Crime Prevention for People with Disabilities

A physical disability—impaired vision, hearing, or mobility— doesn’t prevent you from being a victim of crime. Common sense actions can reduce your risk. The Crime Prevention Unit offers programs and resources designed for the personal safety needs of students, staff and faculty with disabilities. If you have any questions or would like additional information, please contact the Crime Prevention Unit at 818-677-7922.


  • Stay alert and tuned in to your surroundings, whether on the street, in an office building or shopping mall, driving, or waiting for the bus or subway.
  • Send a message that you’re calm, confident, and know where you’re going.
  • Be realistic about your limitations. Avoid places or situations that put you at risk.
  • Know the neighborhood where you live and work. Check out the locations of police and fire stations, public telephones, hospitals, restaurants, or stores that are open and accessible.
  • Avoid establishing predictable activity patterns. Most of us have daily routines, but never varying them may increase your vulnerability to crime.


  • Put good locks on all your doors. Police recommend double-cylinder, deadbolt locks, but make sure you can easily use the locks you install.
  • Install peepholes on front and back doors at your eye level. This is especially important if you use a wheelchair.
  • Get to know your neighbors. Watchful neighbors who look out for you are a frontline defense against crime.
  • If you have difficulty speaking, have a friend record a message—giving your name, address, and type of disability to use in emergencies. Keep the tape in a recorder next to your phone.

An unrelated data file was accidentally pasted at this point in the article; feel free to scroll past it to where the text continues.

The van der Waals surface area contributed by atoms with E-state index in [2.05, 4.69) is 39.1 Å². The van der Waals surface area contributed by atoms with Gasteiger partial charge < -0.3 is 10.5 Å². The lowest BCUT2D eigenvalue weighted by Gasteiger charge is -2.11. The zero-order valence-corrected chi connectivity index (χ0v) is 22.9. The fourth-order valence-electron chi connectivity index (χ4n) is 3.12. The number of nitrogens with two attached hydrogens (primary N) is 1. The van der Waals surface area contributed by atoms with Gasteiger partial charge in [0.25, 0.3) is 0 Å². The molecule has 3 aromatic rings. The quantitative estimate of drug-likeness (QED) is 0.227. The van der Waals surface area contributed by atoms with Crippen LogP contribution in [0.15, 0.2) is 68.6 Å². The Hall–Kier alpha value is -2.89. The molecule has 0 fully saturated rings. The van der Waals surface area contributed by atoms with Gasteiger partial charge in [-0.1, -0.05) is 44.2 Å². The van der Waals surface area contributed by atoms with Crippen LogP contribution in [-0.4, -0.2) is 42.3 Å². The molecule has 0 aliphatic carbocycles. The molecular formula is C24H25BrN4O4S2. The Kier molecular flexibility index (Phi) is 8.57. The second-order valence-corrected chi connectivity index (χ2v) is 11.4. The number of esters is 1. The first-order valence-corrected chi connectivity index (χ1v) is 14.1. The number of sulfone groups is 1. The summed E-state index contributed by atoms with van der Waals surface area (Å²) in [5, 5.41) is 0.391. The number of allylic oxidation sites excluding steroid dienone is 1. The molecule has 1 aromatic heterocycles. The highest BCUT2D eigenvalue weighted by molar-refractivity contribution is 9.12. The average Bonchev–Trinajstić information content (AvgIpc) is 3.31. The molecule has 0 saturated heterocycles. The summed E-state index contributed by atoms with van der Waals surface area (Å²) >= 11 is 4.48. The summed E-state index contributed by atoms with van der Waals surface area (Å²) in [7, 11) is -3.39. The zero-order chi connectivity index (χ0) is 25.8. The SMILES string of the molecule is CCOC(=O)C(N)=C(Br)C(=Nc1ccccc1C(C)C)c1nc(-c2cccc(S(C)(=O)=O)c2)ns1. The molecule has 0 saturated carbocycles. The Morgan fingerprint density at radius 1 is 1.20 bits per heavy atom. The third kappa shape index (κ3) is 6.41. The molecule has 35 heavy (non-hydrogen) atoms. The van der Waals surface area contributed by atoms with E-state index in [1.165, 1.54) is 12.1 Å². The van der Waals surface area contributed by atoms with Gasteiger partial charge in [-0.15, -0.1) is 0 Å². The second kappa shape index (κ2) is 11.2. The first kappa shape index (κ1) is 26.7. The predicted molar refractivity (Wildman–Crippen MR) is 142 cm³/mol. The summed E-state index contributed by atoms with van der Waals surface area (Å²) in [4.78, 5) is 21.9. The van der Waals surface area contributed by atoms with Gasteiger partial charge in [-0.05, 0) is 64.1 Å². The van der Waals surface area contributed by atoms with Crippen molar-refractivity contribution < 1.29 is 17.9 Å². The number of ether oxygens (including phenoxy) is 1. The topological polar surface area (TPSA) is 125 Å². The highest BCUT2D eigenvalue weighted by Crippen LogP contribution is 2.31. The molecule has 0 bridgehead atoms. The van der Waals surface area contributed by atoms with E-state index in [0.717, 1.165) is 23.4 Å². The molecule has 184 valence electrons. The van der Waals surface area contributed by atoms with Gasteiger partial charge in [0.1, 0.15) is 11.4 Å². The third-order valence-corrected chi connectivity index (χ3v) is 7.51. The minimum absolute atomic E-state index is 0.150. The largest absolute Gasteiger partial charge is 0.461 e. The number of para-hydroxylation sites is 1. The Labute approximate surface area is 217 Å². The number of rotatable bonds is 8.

• Ask your police department to conduct a free home security survey to help identify your individual needs.


  • If possible, go with a friend.
  • Stick to well-lighted, well-traveled streets. Avoid shortcuts through vacant lots, wooded areas, parking lots, or alleys.
  • Let someone know where you are going and when you expect to return.
  • Carry a purse close to your body, not dangling by the straps. Put a wallet in an inside coat or front pants pocket. If you use a wheelchair, keep your purse or wallet tucked snugly between you and the inside of the chair.
  • If you use a knapsack, make sure it is securely shut. 
  • Always carry your medical information in case of an emergency. 
  • Consider keeping a cellular phone or installing a CB radio in your vehicle.


  • Use well-lighted, busy stops. Stay near other passengers. 
  • Stay alert. Don’t doze or daydream. 
  • If someone harasses you, make a loud noise or say “Leave me alone.” If that doesn’t work, hit the emergency signal on the bus or train.
  • Join, or help organize, a Neighborhood Watch group. Make sure their meetings are accessible to people with disabilities. For example, do they need a sign language interpreter? Can individuals who use walkers, crutches, or wheelchairs enter the meeting place? 
  • Work with local law enforcement to improve responses to all victims or witnesses of crime. Role-play how people with disabilities can handle threatening situations.
  • Work with rehabilitation center or advocacy groups to offer a presentation to schools and other community organizations on the needs and concerns of individuals with disabilities.

Parking for People with Disabilities